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Lt Gen Sarath Fonseka, LTTE's nemesis

By Aditi Phadnis
Last updated on: February 02, 2009 13:54 IST
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'I strongly believe that this country belongs to the Sinhalese but there are minority communities and we treat them like our people. We being the majority of the country (75 per cent), we will never give in and we have the right to protect this country. They can live in this country with us. But they must not try to, under the pretext of being a minority, demand undue things,' said Lt Gen Sarath Fonseka, in an interview with Canadian magazine National Post on September 23, 2008.

Could a general in the Indian Army ever have made a statement to this effect? Lt Gen Sarath Fonseka is no ordinary general. He is the army commander in the Sri Lankan army and the man leading the military offensive in north Sri Lanka, which has virtually decimated Liberation Tigers of Tamil Eelam, the world's most-dreaded guerrilla force today.

As the hunt for LTTE leader Velupillai Prabhakaran enters its last lap, Fonseka has earned many accolades for taking the war in north Sri Lanka to this stage. Indian National Security Advisor MK Narayanan has been quoted as telling Sri Lankan Defence Secretary Gothabaya Rajapakse that Fonseka "is the world's greatest army commander".

So who is this man? After surviving an attempt on his life in 2006 by LTTE, Fonseka is one of the rare officers of the Sri Lankan army who returned, vowing to hunt the organisation down.

In two years, along with the determined and unflagging support of the president and his brothers (two of the Sri Lankan President Mahinda Rajapakse's seven brothers are directly involved in running the administration), the defence budget of the country was increased by 49 per cent.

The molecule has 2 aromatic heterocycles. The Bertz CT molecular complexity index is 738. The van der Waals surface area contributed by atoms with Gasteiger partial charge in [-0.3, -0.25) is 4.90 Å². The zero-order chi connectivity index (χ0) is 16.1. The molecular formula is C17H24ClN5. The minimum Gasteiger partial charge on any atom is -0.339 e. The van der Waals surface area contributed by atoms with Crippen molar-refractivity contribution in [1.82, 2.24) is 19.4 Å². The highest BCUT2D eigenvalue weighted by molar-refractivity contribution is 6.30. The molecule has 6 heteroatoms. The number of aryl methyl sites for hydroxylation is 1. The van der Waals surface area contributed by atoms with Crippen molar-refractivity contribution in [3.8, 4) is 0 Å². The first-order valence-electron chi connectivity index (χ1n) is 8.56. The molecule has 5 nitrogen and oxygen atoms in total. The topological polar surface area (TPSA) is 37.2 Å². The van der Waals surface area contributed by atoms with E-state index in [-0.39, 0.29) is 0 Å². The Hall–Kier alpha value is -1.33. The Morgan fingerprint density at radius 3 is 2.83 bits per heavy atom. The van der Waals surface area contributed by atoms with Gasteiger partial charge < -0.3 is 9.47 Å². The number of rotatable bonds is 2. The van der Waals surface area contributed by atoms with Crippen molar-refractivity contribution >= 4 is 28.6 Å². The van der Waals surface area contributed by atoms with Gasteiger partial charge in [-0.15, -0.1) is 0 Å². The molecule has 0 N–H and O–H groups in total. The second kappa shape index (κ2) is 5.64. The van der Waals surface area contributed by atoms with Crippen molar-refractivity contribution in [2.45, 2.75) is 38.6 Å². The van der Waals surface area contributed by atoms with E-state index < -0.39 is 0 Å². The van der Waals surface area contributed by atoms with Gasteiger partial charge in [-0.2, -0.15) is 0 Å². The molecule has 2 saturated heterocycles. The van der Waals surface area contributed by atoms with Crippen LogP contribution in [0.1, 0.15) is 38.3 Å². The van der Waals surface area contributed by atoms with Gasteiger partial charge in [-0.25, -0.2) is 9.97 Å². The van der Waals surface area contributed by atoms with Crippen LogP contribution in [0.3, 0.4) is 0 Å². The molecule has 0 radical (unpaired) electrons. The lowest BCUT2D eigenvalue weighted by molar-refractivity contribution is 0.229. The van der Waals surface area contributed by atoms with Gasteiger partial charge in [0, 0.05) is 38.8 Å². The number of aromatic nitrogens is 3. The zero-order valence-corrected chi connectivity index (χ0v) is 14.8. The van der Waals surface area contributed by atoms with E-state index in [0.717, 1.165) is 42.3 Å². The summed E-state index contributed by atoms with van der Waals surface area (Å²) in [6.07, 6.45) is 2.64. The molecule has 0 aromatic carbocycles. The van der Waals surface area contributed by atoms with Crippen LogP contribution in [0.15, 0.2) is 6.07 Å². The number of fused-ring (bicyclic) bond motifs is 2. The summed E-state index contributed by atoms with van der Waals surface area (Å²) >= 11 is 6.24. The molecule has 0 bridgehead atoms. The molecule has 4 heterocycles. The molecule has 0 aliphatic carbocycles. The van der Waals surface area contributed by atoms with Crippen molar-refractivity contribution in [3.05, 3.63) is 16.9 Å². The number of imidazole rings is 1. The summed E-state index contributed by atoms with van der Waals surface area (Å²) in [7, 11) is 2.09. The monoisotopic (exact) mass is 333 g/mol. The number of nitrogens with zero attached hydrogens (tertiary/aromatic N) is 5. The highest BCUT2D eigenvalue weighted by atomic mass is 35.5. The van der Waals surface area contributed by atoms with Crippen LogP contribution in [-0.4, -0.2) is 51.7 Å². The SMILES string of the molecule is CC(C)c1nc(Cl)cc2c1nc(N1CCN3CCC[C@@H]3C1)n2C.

Not only has Sri Lanka bought weaponry from the West, but also from Pakistan and China, after India refused to supply anything but non-lethal weapons to the island state to pursue its war against its Tamil minority.

The way the war is being run is both simple and ingenious. Having blocked LTTE's access to the sea and sweeping it from the northern plains, the army has now succeeded in boxing it into a 300 sq km jungle from which there is no way out.

The battle currently is between the Sri Lankan State and humanitarian agencies, which are saying that unarmed civilians should not become the casualties of war. Fonseka agrees, but has asserted at the same time that if the Tamil people allow themselves to be used as human shields by LTTE, they are no longer innocent bystanders.

You could argue about this but what is clear is that the pursuit of the military solution against a guerrilla group has resulted in the Sri Lankan society becoming so militarised that the straight-talking bluff soldier is not without critics.

Lankan newspapers slammed the recent purchase by the army of a new Mercedes Benz W221 (2006) S350L for its "senior leadership" even as soldiers were dying in the north. They also noted that when it came to nominating officers for service rewards last year, Fonseka recommended just one person for the highest Sri Lankan military honour, the Vishishta Seva Vibushanaya -- and that was himself.

These are not the views of the Tamils or Muslims, the beleaguered minorities in the north and east, but liberal Sinhala Buddhists who are watching with dismay where the war is taking Sri Lanka.

The recent daylight killing of respected editor Lasantha Wickrematunge, a strong critic of the government despite being a personal friend of President Rajapakse, is the clearest indication that the much-vaunted Sri Lankan democracy is being severely undermined by the spill-over of the war in the north.

There is no doubt that Fonseka is a fearless soldier, and no diplomat -- the government had to apologise recently over his remark, referring to politicians in Tamil Nadu as "jokers".

But if soldiers are employed to resolve political and ethnic problems, the democratic context has, inevitably, to head for trauma and turbulence. Fonseka is a catalyst in that process.

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Aditi Phadnis
Source: source